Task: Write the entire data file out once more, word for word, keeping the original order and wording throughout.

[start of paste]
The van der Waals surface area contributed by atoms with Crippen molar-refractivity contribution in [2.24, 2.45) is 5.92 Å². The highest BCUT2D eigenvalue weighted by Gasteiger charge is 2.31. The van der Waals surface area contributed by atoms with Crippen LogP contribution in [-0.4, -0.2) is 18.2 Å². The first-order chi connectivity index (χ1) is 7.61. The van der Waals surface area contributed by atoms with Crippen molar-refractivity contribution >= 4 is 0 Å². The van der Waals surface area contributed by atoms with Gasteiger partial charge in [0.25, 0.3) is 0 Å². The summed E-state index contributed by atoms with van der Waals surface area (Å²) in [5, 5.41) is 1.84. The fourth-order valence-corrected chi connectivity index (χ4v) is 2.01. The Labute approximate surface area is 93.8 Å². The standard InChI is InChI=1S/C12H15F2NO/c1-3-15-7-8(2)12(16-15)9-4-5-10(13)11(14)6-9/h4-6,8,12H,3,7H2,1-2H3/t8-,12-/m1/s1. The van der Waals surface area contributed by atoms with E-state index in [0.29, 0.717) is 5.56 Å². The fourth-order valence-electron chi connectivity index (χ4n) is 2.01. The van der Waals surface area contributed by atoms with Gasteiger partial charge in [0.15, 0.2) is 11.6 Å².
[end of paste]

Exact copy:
The van der Waals surface area contributed by atoms with Crippen molar-refractivity contribution in [2.24, 2.45) is 5.92 Å². The highest BCUT2D eigenvalue weighted by Gasteiger charge is 2.31. The van der Waals surface area contributed by atoms with Crippen LogP contribution in [-0.4, -0.2) is 18.2 Å². The first-order chi connectivity index (χ1) is 7.61. The van der Waals surface area contributed by atoms with Crippen molar-refractivity contribution >= 4 is 0 Å². The van der Waals surface area contributed by atoms with Gasteiger partial charge in [0.25, 0.3) is 0 Å². The summed E-state index contributed by atoms with van der Waals surface area (Å²) in [5, 5.41) is 1.84. The fourth-order valence-corrected chi connectivity index (χ4v) is 2.01. The Labute approximate surface area is 93.8 Å². The standard InChI is InChI=1S/C12H15F2NO/c1-3-15-7-8(2)12(16-15)9-4-5-10(13)11(14)6-9/h4-6,8,12H,3,7H2,1-2H3/t8-,12-/m1/s1. The van der Waals surface area contributed by atoms with E-state index in [0.29, 0.717) is 5.56 Å². The fourth-order valence-electron chi connectivity index (χ4n) is 2.01. The van der Waals surface area contributed by atoms with Gasteiger partial charge in [0.15, 0.2) is 11.6 Å².